Rough-Hew Them How We Will
Paul Boielle was a waiter. The word 'waiter' suggests a soft-voiced, deft-handed being, moving swiftly and without noise in an atmosphere of luxury and shaded lamps. At Bredin's Parisian Cafe and Restaurant in Soho, where Paul worked, there were none of these things; and Paul himself, though he certainly moved swiftly, was by no means noiseless. His progress through the room resembled in almost equal proportions the finish of a Marathon race, the star-act of a professional juggler, and a monologue by an Earl's Court side-showman. Constant acquaintance rendered regular habitues callous to the wonder, but to a stranger the sight of Paul tearing over the difficult between-tables course, his hands loaded with two vast pyramids of dishes, shouting as he went the mystic word, 'Comingsarecominginamomentsaresteaksareyessarecomingsare!' was impressive to a degree. For doing far less exacting feats on the stage music-hall performers were being paid fifty pounds a week. Paul got eighteen shillings.
What a blessing is poverty, properly considered. If Paul had received more than eighteen shillings a week he would not have lived in an attic. He would have luxuriated in a bed-sitting-room on the second floor; and would consequently have missed what was practically a genuine north light. The skylight which went with the attic was so arranged that the room was a studio in miniature, and, as Paul was engaged in his spare moments in painting a great picture, nothing could have been more fortunate; for Paul, like so many of our public men, lived two lives. Off duty, the sprinting, barking juggler of Bredin's Parisian Cafe became the quiet follower of Art. Ever since his childhood he had had a passion for drawing and painting. He regretted that Fate had allowed him so little time for such work; but after all, he reflected, all great artists had had their struggles—so why not he? Moreover, they were now nearly at an end. An hour here, an hour there, and every Thursday a whole afternoon, and the great picture was within measurable distance of completion. He had won through. Without models, without leisure, hungry, tired, he had nevertheless triumphed. A few more touches, and the masterpiece would be ready for purchase. And after that all would be plain sailing. Paul could forecast the scene so exactly. The picture would be at the dealer's, possibly—one must not be too sanguine—thrust away in some odd corner. The wealthy connoisseur would come in. At first he would not see the masterpiece; other more prominently displayed works would catch his eye. He would turn from them in weary scorn, and then!… Paul wondered how big the cheque would be.
There were reasons why he wanted the money. Looking at him as he cantered over the linoleum at Bredin's, you would have said that his mind was on his work. But it was not so. He took and executed orders as automatically as the penny-in-the-slot musical-box in the corner took pennies and produced tunes. His thoughts were of Jeanne Le Brocq, his co-worker at Bredin's, and a little cigar shop down Brixton way which he knew was in the market at a reasonable rate. To marry the former and own the latter was Paul's idea of the earthly paradise, and it was the wealthy connoisseur, and he alone, who could open the gates.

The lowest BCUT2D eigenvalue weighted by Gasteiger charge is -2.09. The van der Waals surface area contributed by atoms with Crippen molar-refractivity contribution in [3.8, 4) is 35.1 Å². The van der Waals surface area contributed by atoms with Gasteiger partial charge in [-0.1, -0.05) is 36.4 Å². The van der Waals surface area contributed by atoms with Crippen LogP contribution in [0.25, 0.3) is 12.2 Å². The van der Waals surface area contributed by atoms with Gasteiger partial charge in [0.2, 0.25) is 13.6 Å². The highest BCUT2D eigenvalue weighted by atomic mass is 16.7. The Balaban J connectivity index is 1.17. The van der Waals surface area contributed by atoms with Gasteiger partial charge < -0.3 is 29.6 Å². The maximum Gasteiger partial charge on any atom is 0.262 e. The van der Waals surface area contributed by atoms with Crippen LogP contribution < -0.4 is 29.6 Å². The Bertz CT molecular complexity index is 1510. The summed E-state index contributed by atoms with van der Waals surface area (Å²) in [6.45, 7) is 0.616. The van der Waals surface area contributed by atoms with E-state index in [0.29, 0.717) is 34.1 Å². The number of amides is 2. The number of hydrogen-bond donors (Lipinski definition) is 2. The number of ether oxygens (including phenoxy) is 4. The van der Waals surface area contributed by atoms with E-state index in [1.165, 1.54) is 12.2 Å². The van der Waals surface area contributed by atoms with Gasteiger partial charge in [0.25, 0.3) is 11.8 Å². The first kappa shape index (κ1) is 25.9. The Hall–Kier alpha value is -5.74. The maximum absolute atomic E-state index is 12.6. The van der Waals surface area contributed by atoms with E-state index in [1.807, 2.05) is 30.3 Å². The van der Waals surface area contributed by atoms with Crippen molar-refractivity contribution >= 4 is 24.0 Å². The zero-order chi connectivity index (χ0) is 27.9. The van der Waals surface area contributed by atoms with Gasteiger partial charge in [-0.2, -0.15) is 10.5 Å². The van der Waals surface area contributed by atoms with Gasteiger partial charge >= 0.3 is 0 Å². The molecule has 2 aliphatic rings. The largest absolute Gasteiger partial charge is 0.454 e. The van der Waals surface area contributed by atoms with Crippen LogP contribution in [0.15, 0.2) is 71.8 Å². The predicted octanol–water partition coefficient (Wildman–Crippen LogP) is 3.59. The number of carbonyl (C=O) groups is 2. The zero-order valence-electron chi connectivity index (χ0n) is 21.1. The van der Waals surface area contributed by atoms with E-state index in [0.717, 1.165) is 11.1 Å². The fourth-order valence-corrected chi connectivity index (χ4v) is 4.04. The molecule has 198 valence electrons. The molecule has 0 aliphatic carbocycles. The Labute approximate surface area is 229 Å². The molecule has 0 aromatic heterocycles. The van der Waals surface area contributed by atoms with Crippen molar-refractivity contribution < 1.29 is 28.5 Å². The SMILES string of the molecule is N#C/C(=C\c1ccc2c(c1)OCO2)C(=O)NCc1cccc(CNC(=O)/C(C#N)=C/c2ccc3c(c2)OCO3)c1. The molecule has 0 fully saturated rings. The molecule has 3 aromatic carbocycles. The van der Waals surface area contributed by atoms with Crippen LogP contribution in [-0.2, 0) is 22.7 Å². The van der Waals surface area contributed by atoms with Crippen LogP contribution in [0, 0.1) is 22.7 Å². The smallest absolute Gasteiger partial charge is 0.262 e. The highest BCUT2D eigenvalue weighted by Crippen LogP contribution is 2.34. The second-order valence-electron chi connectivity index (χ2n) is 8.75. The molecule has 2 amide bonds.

Jeanne was a large, slow-moving Norman girl, stolidly handsome. One could picture her in a de Maupassant farmyard. In the clatter and bustle of Bredin's Parisian Cafe she appeared out of place, like a cow in a boiler-factory. To Paul, who worshipped her with all the fervour of a little man for a large woman, her deliberate methods seemed all that was beautiful and dignified. To his mind she lent a tone to the vulgar whirlpool of gorging humanity, as if she had been some goddess mixing in a Homeric battle. The whirlpool had other views—and expressed them. One coarse-fibred brute, indeed, once went so far as to address to her the frightful words, ''Urry up, there, Tottie! Look slippy.' It was wrong, of course, for Paul to slip and spill an order of scrambled eggs down the brute's coatsleeve, but who can blame him?
Among those who did not see eye to eye with Paul in his views on deportment in waitresses was M. Bredin himself, the owner of the Parisian Cafe; and it was this circumstance which first gave Paul the opportunity of declaring the passion which was gnawing him with the fierce fury of a Bredin customer gnawing a tough steak against time during the rush hour. He had long worshipped her from afar, but nothing more intimate than a 'Good morning, Miss Jeanne', had escaped him, till one day during a slack spell he came upon her in the little passage leading to the kitchen, her face hidden in her apron, her back jerking with sobs.
Business is business. Paul had a message to deliver to the cook respecting 'two fried, coffee, and one stale'. He delivered it and returned. Jeanne was still sobbing.
'Ah, Miss Jeanne,' cried Paul, stricken, 'what is the matter? What is it? Why do you weep?'
'The patron,' sobbed Jeanne. 'He—'
'My angel,' said Paul, 'he is a pig.'
This was perfectly true. No conscientious judge of character could have denied that Paul had hit the bull's eye. Bredin was a pig. He looked like a pig; he ate like a pig; he grunted like a pig. He had the lavish embonpoint of a pig. Also a porcine soul. If you had tied a bit of blue ribbon round his neck you could have won prizes with him at a show.
Paul's eyes flashed with fury. 'I will slap him in the eye,' he roared.
'He called me a tortoise.'
'And kick him in the stomach,' added Paul.
Jeanne's sobs were running on second speed now. The anguish was diminishing. Paul took advantage of the improved conditions to slide an arm part of the way round her waist. In two minutes he had said as much as the ordinary man could have worked off in ten. All good stuff, too. No padding.
Jeanne's face rose from her apron like a full moon. She was too astounded to be angry.
Paul continued to babble. Jeanne looked at him with growing wrath. That she, who received daily the affectionate badinage of gentlemen in bowler hats and check suits, who had once been invited to the White City by a solicitor's clerk, should be addressed in this way by a waiter! It was too much. She threw off his hand.